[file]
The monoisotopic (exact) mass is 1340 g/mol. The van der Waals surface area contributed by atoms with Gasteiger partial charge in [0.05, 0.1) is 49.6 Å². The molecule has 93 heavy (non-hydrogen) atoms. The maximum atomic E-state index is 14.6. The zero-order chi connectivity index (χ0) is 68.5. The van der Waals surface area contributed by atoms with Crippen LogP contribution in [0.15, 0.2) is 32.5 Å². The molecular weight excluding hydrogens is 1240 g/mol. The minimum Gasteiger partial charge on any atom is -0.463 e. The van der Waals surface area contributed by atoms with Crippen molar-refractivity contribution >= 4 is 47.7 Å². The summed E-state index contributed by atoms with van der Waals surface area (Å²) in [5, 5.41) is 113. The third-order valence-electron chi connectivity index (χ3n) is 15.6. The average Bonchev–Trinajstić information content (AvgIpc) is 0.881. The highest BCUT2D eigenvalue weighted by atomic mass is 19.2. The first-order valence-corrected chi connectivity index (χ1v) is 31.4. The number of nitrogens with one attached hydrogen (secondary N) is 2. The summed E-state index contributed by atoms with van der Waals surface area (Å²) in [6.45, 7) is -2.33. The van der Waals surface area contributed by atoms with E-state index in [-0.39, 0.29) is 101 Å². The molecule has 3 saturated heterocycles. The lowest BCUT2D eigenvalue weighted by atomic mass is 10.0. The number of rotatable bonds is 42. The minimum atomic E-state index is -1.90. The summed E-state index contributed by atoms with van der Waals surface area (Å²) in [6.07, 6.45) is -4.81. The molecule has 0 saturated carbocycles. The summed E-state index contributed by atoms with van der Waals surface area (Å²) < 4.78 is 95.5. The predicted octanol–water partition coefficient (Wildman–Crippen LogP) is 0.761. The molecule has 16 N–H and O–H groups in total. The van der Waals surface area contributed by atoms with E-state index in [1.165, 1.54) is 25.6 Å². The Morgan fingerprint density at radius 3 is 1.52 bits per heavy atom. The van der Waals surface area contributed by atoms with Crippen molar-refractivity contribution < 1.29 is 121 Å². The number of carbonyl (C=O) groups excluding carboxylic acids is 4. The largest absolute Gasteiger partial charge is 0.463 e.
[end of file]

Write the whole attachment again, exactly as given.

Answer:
The monoisotopic (exact) mass is 1340 g/mol. The van der Waals surface area contributed by atoms with Gasteiger partial charge in [0.05, 0.1) is 49.6 Å². The molecule has 93 heavy (non-hydrogen) atoms. The maximum atomic E-state index is 14.6. The zero-order chi connectivity index (χ0) is 68.5. The van der Waals surface area contributed by atoms with Crippen LogP contribution in [0.15, 0.2) is 32.5 Å². The molecular weight excluding hydrogens is 1240 g/mol. The minimum Gasteiger partial charge on any atom is -0.463 e. The van der Waals surface area contributed by atoms with Crippen molar-refractivity contribution >= 4 is 47.7 Å². The summed E-state index contributed by atoms with van der Waals surface area (Å²) in [5, 5.41) is 113. The third-order valence-electron chi connectivity index (χ3n) is 15.6. The average Bonchev–Trinajstić information content (AvgIpc) is 0.881. The highest BCUT2D eigenvalue weighted by atomic mass is 19.2. The first-order valence-corrected chi connectivity index (χ1v) is 31.4. The number of nitrogens with one attached hydrogen (secondary N) is 2. The summed E-state index contributed by atoms with van der Waals surface area (Å²) in [6.45, 7) is -2.33. The van der Waals surface area contributed by atoms with E-state index in [-0.39, 0.29) is 101 Å². The molecule has 3 saturated heterocycles. The lowest BCUT2D eigenvalue weighted by atomic mass is 10.0. The number of rotatable bonds is 42. The minimum atomic E-state index is -1.90. The summed E-state index contributed by atoms with van der Waals surface area (Å²) in [6.07, 6.45) is -4.81. The molecule has 0 saturated carbocycles. The summed E-state index contributed by atoms with van der Waals surface area (Å²) < 4.78 is 95.5. The predicted octanol–water partition coefficient (Wildman–Crippen LogP) is 0.761. The molecule has 16 N–H and O–H groups in total. The van der Waals surface area contributed by atoms with E-state index in [1.165, 1.54) is 25.6 Å². The Morgan fingerprint density at radius 3 is 1.52 bits per heavy atom. The van der Waals surface area contributed by atoms with Crippen molar-refractivity contribution < 1.29 is 121 Å². The number of carbonyl (C=O) groups excluding carboxylic acids is 4. The largest absolute Gasteiger partial charge is 0.463 e.